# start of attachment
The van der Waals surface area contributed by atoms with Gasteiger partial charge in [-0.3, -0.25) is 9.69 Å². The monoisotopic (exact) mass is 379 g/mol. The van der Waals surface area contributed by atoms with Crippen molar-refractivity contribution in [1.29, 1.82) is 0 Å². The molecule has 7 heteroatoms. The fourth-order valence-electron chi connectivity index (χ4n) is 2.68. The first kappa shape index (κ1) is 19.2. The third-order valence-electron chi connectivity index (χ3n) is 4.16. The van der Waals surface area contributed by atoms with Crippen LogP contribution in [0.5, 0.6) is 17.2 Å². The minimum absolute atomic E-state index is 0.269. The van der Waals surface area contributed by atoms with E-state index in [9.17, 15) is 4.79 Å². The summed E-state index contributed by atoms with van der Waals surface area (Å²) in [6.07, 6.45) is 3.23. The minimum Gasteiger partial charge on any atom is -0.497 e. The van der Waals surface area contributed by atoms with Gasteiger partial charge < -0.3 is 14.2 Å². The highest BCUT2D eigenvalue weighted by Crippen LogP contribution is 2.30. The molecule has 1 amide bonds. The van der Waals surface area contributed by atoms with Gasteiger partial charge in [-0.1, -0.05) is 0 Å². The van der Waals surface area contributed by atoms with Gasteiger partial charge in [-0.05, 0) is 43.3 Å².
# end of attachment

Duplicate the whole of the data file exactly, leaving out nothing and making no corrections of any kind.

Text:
The van der Waals surface area contributed by atoms with Gasteiger partial charge in [-0.3, -0.25) is 9.69 Å². The monoisotopic (exact) mass is 379 g/mol. The van der Waals surface area contributed by atoms with Crippen molar-refractivity contribution in [1.29, 1.82) is 0 Å². The molecule has 7 heteroatoms. The fourth-order valence-electron chi connectivity index (χ4n) is 2.68. The first kappa shape index (κ1) is 19.2. The third-order valence-electron chi connectivity index (χ3n) is 4.16. The van der Waals surface area contributed by atoms with Crippen LogP contribution in [0.5, 0.6) is 17.2 Å². The minimum absolute atomic E-state index is 0.269. The van der Waals surface area contributed by atoms with E-state index in [9.17, 15) is 4.79 Å². The summed E-state index contributed by atoms with van der Waals surface area (Å²) in [6.07, 6.45) is 3.23. The minimum Gasteiger partial charge on any atom is -0.497 e. The van der Waals surface area contributed by atoms with Gasteiger partial charge < -0.3 is 14.2 Å². The highest BCUT2D eigenvalue weighted by Crippen LogP contribution is 2.30. The molecule has 1 amide bonds. The van der Waals surface area contributed by atoms with Gasteiger partial charge in [-0.1, -0.05) is 0 Å². The van der Waals surface area contributed by atoms with Gasteiger partial charge in [-0.05, 0) is 43.3 Å².